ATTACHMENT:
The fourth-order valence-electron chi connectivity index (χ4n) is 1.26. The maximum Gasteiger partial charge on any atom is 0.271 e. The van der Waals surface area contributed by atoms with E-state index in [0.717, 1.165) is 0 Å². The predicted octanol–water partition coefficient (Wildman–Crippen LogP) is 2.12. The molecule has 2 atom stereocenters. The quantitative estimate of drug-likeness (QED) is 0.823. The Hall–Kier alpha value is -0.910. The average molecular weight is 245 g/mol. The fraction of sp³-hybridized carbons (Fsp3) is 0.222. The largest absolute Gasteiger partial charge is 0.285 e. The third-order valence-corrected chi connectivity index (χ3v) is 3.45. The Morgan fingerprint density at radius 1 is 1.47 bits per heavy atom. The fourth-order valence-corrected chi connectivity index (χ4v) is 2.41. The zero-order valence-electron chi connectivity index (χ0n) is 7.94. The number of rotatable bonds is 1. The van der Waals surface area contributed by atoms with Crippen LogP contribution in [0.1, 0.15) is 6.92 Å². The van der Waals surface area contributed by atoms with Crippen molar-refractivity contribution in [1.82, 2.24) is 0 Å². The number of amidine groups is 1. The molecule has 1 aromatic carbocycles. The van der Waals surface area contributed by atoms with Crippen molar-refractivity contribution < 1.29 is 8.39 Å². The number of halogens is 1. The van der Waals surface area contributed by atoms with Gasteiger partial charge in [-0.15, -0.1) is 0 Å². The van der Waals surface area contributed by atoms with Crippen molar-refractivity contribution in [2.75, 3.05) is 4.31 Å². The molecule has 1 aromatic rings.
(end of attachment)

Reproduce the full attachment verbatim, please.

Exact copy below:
The fourth-order valence-electron chi connectivity index (χ4n) is 1.26. The maximum Gasteiger partial charge on any atom is 0.271 e. The van der Waals surface area contributed by atoms with E-state index in [0.717, 1.165) is 0 Å². The predicted octanol–water partition coefficient (Wildman–Crippen LogP) is 2.12. The molecule has 2 atom stereocenters. The quantitative estimate of drug-likeness (QED) is 0.823. The Hall–Kier alpha value is -0.910. The average molecular weight is 245 g/mol. The fraction of sp³-hybridized carbons (Fsp3) is 0.222. The largest absolute Gasteiger partial charge is 0.285 e. The third-order valence-corrected chi connectivity index (χ3v) is 3.45. The Morgan fingerprint density at radius 1 is 1.47 bits per heavy atom. The fourth-order valence-corrected chi connectivity index (χ4v) is 2.41. The zero-order valence-electron chi connectivity index (χ0n) is 7.94. The number of rotatable bonds is 1. The van der Waals surface area contributed by atoms with Crippen LogP contribution in [0.1, 0.15) is 6.92 Å². The van der Waals surface area contributed by atoms with Crippen molar-refractivity contribution in [1.82, 2.24) is 0 Å². The number of amidine groups is 1. The molecule has 1 aromatic carbocycles. The van der Waals surface area contributed by atoms with Crippen molar-refractivity contribution < 1.29 is 8.39 Å². The number of halogens is 1. The van der Waals surface area contributed by atoms with Gasteiger partial charge in [-0.15, -0.1) is 0 Å². The van der Waals surface area contributed by atoms with Crippen molar-refractivity contribution in [2.75, 3.05) is 4.31 Å². The molecule has 1 aromatic rings.